Wednesday, July 20, 2005

Animal Hoarders

I'm not known for my ability to suffer fools gladly. In fact, I tend to suffer fools rather noisily and with a rather ill temper. I have little tolerance for people with mental conditions that are constantly used as excuses for their behavior. I, frankly, don't give a damn about your tragic childhood and how it has caused you to do whatever heinous act you've been indulging in. Particularly if it involves an animal or a small child.

I've been involved with animal welfare issues actively and formally for about five years. I work with humane societies and municipal shelters as a laiason between rescue organizations and the more formal sheltering professions. I try to help people keep their pets in their family...especially if the pet is a cocker spaniel. I also try to steer the public toward reputable rescues and shelters. I've had my share of bad experiences with both sides of the fence. I do what I can, time and finances permitting.

On the rescue side, the most common problem encountered is hoarders masquerading as rescue organizations. Honestly, people in rescue can tend to be a bit batty. You have to wade your way through a gang of crazy sometimes to find the people who are really just there to help the animals without some sort of agenda.

Animal hoarding is a world-wide problem. Some rescuers are clearly hoarders...but manage to take care of their animals and control their collections. But others fall into the dangerous side of collecting where they keep animals without adopting them out, fail to vet their animals and let animals die from neglect. I actually started my referral to combat such a rescue operating in my area. If you adopt an animal from a rescue, always ask for a veterinary reference. They are going to ask you for one so don't be shy about asking for one in return. Do not adopt from a rescue who does not keep a good and current relationship with a veterinarian.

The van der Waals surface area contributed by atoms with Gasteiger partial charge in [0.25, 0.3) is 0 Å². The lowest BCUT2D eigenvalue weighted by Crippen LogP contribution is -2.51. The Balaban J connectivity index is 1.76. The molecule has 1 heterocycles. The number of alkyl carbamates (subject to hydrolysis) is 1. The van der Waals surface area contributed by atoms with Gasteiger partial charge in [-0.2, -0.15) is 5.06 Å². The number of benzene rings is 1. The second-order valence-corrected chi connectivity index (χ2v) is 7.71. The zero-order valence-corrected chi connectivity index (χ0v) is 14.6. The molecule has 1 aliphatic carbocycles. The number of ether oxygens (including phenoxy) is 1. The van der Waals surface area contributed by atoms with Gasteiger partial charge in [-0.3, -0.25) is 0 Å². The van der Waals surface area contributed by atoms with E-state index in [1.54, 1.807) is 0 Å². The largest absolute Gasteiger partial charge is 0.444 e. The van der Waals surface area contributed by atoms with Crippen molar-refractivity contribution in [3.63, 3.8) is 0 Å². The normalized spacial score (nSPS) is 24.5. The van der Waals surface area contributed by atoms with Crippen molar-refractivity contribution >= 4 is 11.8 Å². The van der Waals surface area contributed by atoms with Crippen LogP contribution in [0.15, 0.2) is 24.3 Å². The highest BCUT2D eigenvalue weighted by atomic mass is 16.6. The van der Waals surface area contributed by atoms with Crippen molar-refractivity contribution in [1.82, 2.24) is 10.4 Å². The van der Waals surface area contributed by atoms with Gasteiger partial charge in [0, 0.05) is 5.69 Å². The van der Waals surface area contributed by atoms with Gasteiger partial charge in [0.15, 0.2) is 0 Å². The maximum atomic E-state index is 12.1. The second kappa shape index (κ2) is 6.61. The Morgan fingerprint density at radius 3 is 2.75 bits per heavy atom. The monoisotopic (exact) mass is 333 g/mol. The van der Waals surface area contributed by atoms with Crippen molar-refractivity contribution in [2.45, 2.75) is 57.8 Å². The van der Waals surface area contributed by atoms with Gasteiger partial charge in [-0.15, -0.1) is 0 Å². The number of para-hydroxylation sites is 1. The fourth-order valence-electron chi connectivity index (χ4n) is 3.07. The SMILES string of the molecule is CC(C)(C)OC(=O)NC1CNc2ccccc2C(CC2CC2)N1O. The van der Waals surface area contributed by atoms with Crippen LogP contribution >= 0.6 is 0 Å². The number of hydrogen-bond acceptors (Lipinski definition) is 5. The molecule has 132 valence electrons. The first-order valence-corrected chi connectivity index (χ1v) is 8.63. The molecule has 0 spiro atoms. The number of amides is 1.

Last week this story appeared. Animal control officers seized 488 cats from 82 year old Ruth Knueven's house. All of them were either dead or dying and all but 8 had to be destroyed. What makes this even more tragic is that 120 cats were taken from her in 2001. There is no cure for animal hoarding. Like sex offenders, hoarders do not seem to be able to stop this behavior. The judge in this case found the stones to declare Ms. Knueven "unfit to own pets".

Tougher laws are needed to deal with this problem which is more widespread in the rescue community than in other segments of the nation.

For more information on this devastating form of animal neglect:

The Hoarding of Animals Research Consortium at Tufts

1 Comment:

  1. Galadriel said...
    I've got a theory that all serious rescuers are teetering on the edge of hoarding. It's a jaw-clenching, tooth-grinding struggle to stay on the right side of rescuing vs. hoarding, and sometimes they lose. One of our dogs came from one of those...she used to be a good rescuer, then one day she lost it and started bringing them all home.

    It's nigh impossible to keep saying no, and a rescuer absolutely must, or s/he'll be overwhelmed. I really do think it's a constant fight.

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